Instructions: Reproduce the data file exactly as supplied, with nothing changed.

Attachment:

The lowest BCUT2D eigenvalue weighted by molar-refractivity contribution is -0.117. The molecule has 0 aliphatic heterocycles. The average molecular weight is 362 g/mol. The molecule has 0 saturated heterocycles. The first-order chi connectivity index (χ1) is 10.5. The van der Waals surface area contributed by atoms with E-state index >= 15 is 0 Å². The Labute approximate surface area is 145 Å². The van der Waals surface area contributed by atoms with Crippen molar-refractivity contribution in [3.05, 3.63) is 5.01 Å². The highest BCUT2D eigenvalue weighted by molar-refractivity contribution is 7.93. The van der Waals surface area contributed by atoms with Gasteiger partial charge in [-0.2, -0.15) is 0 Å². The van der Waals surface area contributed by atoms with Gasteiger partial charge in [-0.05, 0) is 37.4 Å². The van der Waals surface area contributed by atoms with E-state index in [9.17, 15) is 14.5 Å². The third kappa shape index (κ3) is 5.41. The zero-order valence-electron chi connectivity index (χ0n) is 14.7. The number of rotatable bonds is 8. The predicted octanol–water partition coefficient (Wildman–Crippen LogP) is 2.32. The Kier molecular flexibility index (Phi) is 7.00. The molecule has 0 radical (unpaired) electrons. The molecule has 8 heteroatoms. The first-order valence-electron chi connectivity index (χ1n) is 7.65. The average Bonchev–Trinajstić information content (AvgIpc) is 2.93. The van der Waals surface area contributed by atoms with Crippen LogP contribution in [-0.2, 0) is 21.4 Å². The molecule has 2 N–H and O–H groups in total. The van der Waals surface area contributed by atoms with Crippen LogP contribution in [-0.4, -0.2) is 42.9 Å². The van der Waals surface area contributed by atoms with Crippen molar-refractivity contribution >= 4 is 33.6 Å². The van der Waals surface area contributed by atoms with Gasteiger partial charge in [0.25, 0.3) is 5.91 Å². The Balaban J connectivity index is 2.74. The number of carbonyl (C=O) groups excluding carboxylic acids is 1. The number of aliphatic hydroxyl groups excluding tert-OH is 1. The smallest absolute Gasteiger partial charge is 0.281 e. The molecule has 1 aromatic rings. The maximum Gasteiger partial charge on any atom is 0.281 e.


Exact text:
The lowest BCUT2D eigenvalue weighted by molar-refractivity contribution is -0.117. The molecule has 0 aliphatic heterocycles. The average molecular weight is 362 g/mol. The molecule has 0 saturated heterocycles. The first-order chi connectivity index (χ1) is 10.5. The van der Waals surface area contributed by atoms with E-state index >= 15 is 0 Å². The Labute approximate surface area is 145 Å². The van der Waals surface area contributed by atoms with Crippen molar-refractivity contribution in [3.05, 3.63) is 5.01 Å². The highest BCUT2D eigenvalue weighted by molar-refractivity contribution is 7.93. The van der Waals surface area contributed by atoms with Gasteiger partial charge in [-0.2, -0.15) is 0 Å². The van der Waals surface area contributed by atoms with Gasteiger partial charge in [-0.05, 0) is 37.4 Å². The van der Waals surface area contributed by atoms with E-state index in [9.17, 15) is 14.5 Å². The third kappa shape index (κ3) is 5.41. The zero-order valence-electron chi connectivity index (χ0n) is 14.7. The number of rotatable bonds is 8. The predicted octanol–water partition coefficient (Wildman–Crippen LogP) is 2.32. The Kier molecular flexibility index (Phi) is 7.00. The molecule has 0 radical (unpaired) electrons. The molecule has 8 heteroatoms. The first-order valence-electron chi connectivity index (χ1n) is 7.65. The average Bonchev–Trinajstić information content (AvgIpc) is 2.93. The van der Waals surface area contributed by atoms with Crippen LogP contribution in [-0.2, 0) is 21.4 Å². The molecule has 2 N–H and O–H groups in total. The van der Waals surface area contributed by atoms with Crippen LogP contribution in [-0.4, -0.2) is 42.9 Å². The van der Waals surface area contributed by atoms with Crippen molar-refractivity contribution >= 4 is 33.6 Å². The van der Waals surface area contributed by atoms with Gasteiger partial charge in [0.25, 0.3) is 5.91 Å². The Balaban J connectivity index is 2.74. The number of carbonyl (C=O) groups excluding carboxylic acids is 1. The number of aliphatic hydroxyl groups excluding tert-OH is 1. The smallest absolute Gasteiger partial charge is 0.281 e. The molecule has 1 aromatic rings. The maximum Gasteiger partial charge on any atom is 0.281 e.